Digital Financial Services to be a $36 Billion Industry by 2025: SBP

The market potential of Digital Finance Services in Pakistan will cross $36 billion by 2025, providing a 7% boost to the GDP, creating 4 million new jobs and resulting in $263 billion in new deposits.

These estimates were mentioned in the State Bank of Pakistan’s report titled “Digital Financial Services Innovation Challenge Facility”, which cited data from McKinsey’s Global Report, “Digital Finance for All: Powering Inclusive Growth in Emerging Economies” as well.


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This potential can only be achieved through a robust and efficient DFS ecosystem. Though Pakistan possesses a nascent DFS ecosystem, in order to tap into its fullest potential, innovative solutions by FinTechs can help Pakistan leapfrog into the next generation of digital financial services.

It is clear that a vision of a technologically advanced, financially inclusive ecosystem cannot be achieved without the use of technologically innovative financial systems and solutions that give access of financial services to each and every citizen in the country without any limitations. The end goal is to use DFS to make markets so inclusive, that even small entrepreneurs in Pakistan, such as women making fruit relishes in rural Sindh, can sell it online across Pakistan and collect revenues digitally in their mobile wallets, SBP’s report said.

State of Digital Financial Services in Pakistan

The growth of digital mobile solutions is allowing the world to become more connected, and enabling masses to access and use services and opportunities conveniently, quickly and effectively. These developments are particularly on the rise in Pakistan. The country is home to over 145 million NADRA verified cell phone connections, with more than 48 million having 3G/4G/LTE connectivity, while cellular density remarkably stands at 71.4%, growing from 54.6% in 2008.

In order to leverage the cellular networks’ outreach for digital financial services, SBP issued a Branchless Banking (BB) regulatory framework in 2008, to facilitate synergies between telecom operators and banks. The BB industry now comprises of 11 licensed providers offering a wide array of alternate delivery channels to increase access and use of financial services in far-flung areas.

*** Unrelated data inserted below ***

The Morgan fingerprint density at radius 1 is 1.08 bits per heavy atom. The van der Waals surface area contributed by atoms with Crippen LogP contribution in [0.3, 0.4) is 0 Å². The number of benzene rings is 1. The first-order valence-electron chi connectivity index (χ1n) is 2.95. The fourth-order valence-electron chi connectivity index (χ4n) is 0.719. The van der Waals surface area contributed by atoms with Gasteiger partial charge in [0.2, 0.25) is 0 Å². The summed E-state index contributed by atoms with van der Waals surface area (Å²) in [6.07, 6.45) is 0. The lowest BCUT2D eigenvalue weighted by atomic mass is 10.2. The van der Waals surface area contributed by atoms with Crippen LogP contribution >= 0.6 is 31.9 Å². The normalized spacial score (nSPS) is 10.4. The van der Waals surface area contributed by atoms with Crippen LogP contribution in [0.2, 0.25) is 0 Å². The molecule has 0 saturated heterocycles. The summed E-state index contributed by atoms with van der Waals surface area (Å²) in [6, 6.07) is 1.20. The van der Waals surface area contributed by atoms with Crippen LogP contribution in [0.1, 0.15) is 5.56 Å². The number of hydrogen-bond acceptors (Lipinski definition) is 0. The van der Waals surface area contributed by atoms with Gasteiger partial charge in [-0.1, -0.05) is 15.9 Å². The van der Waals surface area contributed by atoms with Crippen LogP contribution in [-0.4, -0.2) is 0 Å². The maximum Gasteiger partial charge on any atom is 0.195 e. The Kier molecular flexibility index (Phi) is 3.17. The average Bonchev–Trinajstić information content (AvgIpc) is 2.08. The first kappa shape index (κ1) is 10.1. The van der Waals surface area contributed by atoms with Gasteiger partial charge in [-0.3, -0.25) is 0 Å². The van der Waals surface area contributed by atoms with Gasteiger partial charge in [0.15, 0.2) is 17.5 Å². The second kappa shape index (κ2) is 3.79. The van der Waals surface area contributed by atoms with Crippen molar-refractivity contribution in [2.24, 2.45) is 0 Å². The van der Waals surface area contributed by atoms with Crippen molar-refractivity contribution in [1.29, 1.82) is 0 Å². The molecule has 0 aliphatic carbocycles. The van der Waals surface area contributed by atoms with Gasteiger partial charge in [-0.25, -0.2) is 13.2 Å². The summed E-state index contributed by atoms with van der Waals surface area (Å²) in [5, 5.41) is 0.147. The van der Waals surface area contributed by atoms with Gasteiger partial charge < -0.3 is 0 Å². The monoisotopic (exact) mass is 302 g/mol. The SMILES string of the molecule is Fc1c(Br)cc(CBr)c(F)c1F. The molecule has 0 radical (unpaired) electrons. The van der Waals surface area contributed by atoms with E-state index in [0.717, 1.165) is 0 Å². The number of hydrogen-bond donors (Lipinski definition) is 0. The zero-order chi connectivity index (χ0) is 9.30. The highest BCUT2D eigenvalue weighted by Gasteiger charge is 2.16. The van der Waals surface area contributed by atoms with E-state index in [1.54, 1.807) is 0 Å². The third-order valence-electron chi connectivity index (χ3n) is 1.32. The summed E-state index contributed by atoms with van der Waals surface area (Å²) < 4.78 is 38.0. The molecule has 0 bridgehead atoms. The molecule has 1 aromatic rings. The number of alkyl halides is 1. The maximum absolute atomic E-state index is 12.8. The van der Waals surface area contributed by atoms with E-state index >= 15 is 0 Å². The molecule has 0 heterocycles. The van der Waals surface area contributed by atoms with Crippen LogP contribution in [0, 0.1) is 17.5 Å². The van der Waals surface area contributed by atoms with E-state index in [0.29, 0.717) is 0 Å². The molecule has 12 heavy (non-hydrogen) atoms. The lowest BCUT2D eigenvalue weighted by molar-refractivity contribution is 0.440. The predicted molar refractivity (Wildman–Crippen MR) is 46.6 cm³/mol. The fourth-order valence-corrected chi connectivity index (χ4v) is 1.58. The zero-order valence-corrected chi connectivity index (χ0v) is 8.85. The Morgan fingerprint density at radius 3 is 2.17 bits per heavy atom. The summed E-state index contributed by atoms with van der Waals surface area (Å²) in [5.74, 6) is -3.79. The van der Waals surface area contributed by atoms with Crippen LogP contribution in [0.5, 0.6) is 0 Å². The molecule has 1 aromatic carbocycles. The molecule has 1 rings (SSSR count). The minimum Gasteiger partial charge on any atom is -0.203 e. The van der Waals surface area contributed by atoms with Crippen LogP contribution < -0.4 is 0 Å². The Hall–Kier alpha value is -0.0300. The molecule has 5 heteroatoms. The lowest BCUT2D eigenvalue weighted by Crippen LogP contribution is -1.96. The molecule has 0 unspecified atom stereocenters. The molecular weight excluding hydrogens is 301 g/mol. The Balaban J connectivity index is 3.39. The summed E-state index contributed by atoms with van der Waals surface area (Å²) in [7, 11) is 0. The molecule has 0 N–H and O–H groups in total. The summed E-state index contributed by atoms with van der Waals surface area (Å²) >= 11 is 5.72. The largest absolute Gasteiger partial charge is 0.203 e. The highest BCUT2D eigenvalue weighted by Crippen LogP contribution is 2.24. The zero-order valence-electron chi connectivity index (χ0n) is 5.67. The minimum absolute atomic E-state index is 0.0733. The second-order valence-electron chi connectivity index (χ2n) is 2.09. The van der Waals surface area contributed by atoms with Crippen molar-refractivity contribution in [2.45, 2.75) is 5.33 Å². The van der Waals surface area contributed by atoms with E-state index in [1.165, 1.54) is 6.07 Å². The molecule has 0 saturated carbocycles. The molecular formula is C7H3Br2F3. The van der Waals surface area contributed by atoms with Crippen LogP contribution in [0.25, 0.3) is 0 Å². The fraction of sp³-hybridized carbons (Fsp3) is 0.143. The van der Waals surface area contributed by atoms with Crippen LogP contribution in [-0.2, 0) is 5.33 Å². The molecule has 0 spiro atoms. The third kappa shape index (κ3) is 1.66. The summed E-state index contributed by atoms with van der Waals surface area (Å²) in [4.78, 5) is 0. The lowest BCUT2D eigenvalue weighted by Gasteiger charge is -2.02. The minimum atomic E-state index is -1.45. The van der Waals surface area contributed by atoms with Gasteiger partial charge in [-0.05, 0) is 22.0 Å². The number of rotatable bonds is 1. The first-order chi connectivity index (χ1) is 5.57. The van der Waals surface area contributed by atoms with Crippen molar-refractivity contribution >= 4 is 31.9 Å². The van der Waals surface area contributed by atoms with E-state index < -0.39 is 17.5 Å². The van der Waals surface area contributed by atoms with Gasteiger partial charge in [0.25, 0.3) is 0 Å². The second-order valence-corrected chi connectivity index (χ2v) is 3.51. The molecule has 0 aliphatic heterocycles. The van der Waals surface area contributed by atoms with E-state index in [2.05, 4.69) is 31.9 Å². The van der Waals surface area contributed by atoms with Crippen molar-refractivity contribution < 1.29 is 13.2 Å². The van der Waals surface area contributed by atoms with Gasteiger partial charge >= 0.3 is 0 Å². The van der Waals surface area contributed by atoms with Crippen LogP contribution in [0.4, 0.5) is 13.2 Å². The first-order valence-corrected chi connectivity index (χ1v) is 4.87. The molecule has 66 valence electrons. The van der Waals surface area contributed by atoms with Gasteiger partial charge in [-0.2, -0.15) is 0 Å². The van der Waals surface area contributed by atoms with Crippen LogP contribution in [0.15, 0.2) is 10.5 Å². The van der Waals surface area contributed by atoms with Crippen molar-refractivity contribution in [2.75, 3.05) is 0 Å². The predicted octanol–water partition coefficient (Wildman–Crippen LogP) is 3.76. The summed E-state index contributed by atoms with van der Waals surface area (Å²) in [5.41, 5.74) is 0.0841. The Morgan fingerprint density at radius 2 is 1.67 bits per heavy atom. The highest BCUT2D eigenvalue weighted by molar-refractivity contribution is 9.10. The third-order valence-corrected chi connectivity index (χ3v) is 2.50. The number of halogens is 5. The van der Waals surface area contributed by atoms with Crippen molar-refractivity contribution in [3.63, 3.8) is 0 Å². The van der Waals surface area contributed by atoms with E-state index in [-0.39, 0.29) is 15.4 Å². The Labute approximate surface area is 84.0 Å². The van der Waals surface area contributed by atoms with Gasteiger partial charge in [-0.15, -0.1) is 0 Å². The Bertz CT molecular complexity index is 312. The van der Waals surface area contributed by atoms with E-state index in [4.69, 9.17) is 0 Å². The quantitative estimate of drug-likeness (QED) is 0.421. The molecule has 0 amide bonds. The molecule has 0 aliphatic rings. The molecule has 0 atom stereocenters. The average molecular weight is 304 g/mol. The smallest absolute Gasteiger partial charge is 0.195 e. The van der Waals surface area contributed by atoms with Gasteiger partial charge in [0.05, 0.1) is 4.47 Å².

As of September 2017, more than 33 million BB accounts have been opened while over 420,000 BB Agents are serving as access points for financial services. This has allowed customers without a bank account in far-flung areas to receive and send remittances in minutes, pay bills using formal channels, and receive welfare payments on behalf of the government and non-governmental agencies. With high cell-phone penetration, high internet usage, enabling regulations, multiple mobile money operators and the majority population being under the age of 45 years, Pakistan has all the key ingredients to create a revolution in digital financial services and boost financial inclusion.

On the supply side, limited interoperability between the BB players, lack of open APIs at financial institutions, the high cost of doing transactions and reluctance by banks to collaborate with startups and financial technology companies (FinTechs) combined have greatly held back the takeoff of DFS ecosystem in the country.

Customer awareness also remains one of the biggest challenges for the successful uptake of DFS ecosystem in the country. Furthermore, though smartphone penetration is rising, it remains low in many parts of Pakistan and low-income customers still use basic phones at large. This challenge necessitates FinTechs to build more solutions that rely on USSD technologies.

On the demand side, since a large portion of BB accounts remain inactive, it demonstrates that the market does not have enough demand based products existing in the DFS ecosystem that can encourage customer activity. Hence, innovative, need-based products and solutions should be created that use the DFS technology effectively to cater to people’s financial needs and allows them to avail opportunities effectively.

At present, the current technologies for distributing financial services fall short and do not encourage all individuals to have easy and convenient access to even basic accounts. According to Access to Finance Survey (A2FS) 2015, access to financial services still remains low. Only 23% of the adult population has access to formal financial services, while merely 16% of adults have a bank account. Furthermore, only 11% of adult women have a bank account, compared to 21% of men having a bank account. Within the DFS sphere, out of the 33 million BB counts, almost 53% are inactive, while the average deposit balance in total accounts is around Rs. 340.